Delivery giant Hermes will create more than 10,000 new jobs in the UK as it invests £100 million to meet the demand from stay-at-home shoppers.
Hermes said it is dealing with a massive spike in online shopping caused by the coronavirus lockdown.
It will take on around 1,500 new full-time staff, including workers at its Yorkshire head office, warehouse staff, and drivers.
It will also create another 9,000 opportunities for self-employed couriers up and down the country.
Shoppers have turned to the internet instead of the closed high street during lockdown.
High street retailers are trying to attract more customers through their doors after shops were allowed to reopen.
However, Hermes said it thought online shopping would not lose ground even as the high street welcomes customers back.
“The pandemic has expedited the already phenomenal growth of online shopping and we see no sign of this changing,” said Chief Executive Martijn de Lange.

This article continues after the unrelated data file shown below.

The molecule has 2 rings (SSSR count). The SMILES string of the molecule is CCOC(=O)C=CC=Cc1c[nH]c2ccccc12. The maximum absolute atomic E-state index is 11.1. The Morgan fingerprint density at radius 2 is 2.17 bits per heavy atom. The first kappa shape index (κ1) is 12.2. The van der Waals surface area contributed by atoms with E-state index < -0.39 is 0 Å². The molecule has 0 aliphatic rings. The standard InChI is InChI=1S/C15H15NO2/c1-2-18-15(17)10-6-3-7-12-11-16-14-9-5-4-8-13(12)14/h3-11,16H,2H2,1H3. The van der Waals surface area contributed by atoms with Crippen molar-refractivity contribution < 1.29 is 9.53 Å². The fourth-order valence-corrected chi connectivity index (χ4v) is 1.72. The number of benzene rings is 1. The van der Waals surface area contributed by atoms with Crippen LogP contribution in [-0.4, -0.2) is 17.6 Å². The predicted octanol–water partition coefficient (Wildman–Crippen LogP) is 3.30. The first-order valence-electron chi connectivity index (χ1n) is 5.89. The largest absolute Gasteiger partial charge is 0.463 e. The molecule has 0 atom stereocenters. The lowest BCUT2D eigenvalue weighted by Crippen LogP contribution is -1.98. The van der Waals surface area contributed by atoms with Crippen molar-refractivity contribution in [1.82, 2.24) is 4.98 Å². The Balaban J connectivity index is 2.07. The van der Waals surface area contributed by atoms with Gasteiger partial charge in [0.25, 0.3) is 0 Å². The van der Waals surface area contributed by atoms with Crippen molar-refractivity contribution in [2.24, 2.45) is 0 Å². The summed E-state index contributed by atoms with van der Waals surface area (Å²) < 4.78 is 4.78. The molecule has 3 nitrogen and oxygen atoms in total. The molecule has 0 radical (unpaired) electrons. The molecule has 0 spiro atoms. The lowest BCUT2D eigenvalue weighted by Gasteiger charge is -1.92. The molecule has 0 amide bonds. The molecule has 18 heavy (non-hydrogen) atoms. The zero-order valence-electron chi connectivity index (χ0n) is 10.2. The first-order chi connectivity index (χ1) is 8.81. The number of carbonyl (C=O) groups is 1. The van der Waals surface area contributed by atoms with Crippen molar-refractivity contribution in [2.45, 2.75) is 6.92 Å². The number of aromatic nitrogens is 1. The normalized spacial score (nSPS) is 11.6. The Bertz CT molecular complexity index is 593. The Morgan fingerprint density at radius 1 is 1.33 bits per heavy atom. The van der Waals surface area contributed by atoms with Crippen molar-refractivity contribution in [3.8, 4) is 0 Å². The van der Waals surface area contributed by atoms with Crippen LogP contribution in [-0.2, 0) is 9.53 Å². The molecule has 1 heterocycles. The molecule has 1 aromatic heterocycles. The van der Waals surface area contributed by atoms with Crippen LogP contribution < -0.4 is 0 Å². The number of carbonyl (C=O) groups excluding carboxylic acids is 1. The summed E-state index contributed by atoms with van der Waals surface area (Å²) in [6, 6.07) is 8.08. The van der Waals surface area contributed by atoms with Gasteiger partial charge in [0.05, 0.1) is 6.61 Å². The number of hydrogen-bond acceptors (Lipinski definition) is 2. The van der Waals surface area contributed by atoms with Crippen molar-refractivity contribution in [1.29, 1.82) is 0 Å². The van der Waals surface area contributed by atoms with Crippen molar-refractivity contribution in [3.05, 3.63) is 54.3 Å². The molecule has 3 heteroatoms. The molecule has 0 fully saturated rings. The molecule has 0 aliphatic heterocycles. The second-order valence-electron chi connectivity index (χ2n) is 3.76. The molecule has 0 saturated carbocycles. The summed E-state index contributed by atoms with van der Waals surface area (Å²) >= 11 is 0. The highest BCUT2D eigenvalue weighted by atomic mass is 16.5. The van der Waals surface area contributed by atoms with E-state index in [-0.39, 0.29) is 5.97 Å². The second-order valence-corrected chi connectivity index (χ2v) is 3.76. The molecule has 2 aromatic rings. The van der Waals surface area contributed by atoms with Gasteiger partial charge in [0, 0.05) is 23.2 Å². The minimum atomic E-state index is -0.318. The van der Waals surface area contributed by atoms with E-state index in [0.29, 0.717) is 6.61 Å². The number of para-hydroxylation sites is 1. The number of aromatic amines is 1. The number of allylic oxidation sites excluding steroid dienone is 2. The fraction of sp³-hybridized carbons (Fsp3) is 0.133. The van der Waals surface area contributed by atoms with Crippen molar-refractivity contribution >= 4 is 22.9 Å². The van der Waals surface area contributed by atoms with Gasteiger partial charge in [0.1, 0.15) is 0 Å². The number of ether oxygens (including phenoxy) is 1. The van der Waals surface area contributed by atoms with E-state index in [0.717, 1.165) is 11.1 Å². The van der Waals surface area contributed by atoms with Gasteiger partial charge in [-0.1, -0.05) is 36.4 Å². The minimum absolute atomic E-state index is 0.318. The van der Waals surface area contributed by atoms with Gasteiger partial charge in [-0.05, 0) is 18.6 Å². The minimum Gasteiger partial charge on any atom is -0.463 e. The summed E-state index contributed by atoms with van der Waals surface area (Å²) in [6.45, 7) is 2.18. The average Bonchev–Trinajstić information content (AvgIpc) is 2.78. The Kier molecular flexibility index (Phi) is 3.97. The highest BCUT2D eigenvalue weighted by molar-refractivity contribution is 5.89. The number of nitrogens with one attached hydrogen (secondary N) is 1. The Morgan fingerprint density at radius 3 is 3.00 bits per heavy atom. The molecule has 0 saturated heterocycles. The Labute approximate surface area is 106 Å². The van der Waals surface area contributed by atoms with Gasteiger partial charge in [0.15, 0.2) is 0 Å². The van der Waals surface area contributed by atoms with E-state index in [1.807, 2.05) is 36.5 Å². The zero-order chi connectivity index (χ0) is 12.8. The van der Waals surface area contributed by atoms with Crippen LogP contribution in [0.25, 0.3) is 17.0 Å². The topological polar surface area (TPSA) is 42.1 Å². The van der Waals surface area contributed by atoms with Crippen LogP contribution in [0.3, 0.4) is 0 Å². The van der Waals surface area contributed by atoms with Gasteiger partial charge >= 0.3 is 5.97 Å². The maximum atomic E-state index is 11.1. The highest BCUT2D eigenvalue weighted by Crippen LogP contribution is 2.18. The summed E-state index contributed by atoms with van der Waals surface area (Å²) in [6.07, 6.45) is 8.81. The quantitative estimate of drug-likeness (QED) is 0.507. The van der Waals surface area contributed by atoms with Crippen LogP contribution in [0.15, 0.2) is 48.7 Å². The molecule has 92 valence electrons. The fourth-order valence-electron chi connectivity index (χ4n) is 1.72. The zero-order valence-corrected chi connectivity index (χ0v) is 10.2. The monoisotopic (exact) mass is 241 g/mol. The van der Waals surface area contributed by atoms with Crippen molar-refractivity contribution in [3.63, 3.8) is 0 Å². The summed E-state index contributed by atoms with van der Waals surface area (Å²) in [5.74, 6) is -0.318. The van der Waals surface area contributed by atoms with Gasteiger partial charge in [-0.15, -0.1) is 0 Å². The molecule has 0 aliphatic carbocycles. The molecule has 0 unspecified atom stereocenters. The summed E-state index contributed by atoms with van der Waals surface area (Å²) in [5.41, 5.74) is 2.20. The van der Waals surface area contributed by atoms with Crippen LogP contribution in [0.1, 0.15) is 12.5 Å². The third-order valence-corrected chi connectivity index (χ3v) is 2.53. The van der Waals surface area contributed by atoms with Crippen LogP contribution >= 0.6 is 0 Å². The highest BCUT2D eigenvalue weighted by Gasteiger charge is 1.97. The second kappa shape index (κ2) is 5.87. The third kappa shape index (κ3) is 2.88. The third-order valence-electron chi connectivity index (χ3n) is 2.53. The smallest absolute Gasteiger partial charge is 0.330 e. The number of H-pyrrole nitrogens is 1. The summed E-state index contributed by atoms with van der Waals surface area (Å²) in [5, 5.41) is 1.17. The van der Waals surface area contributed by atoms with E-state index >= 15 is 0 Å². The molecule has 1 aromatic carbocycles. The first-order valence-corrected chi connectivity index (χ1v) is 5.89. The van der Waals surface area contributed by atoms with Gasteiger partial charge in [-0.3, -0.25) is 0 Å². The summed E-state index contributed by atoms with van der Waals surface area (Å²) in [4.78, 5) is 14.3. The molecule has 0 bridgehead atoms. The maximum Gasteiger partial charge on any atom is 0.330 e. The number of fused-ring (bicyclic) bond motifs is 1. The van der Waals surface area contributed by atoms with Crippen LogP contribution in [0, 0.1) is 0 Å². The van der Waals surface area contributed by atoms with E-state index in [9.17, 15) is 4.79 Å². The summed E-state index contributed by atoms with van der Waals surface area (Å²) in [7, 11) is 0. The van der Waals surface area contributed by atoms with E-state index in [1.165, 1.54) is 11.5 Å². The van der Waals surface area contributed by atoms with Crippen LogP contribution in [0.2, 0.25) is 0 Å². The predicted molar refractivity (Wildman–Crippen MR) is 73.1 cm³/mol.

It could prove a further headache for physical retailers who were already feeling the pinch before the pandemic.
Hermes said it is preparing for a massive Christmas season, and expects to carry around 3.5 million parcels a day during the period, nearly double last year.
“As a result, it is important that we have the right infrastructure and people in place to support this,” said Mr de Lange.
“This is good news for the many people who have sadly had their income affected and we are pleased to be able to support the UK economy with so many jobs at this time.
“In that first fortnight of lockdown we had thousands of applications from pub staff, chefs, children’s entertainers, dog walkers, pub singers, beauticians, hairdressers, pilots and many, many others. We look forward to welcoming our new recruits over the coming weeks.”
Hermes UK said it had already invested more than £30 million in its operations, part of which was used to open 90 new sub-depots, and buy new vans.
On Monday, in another blow to the UK high street, Marks and Spencer announced it would axe 950 store management and head office roles.
Earlier this month, Boots, John Lewis and Rolls-Royce all announced plans to scale back on staff with up to 10,000 job cuts.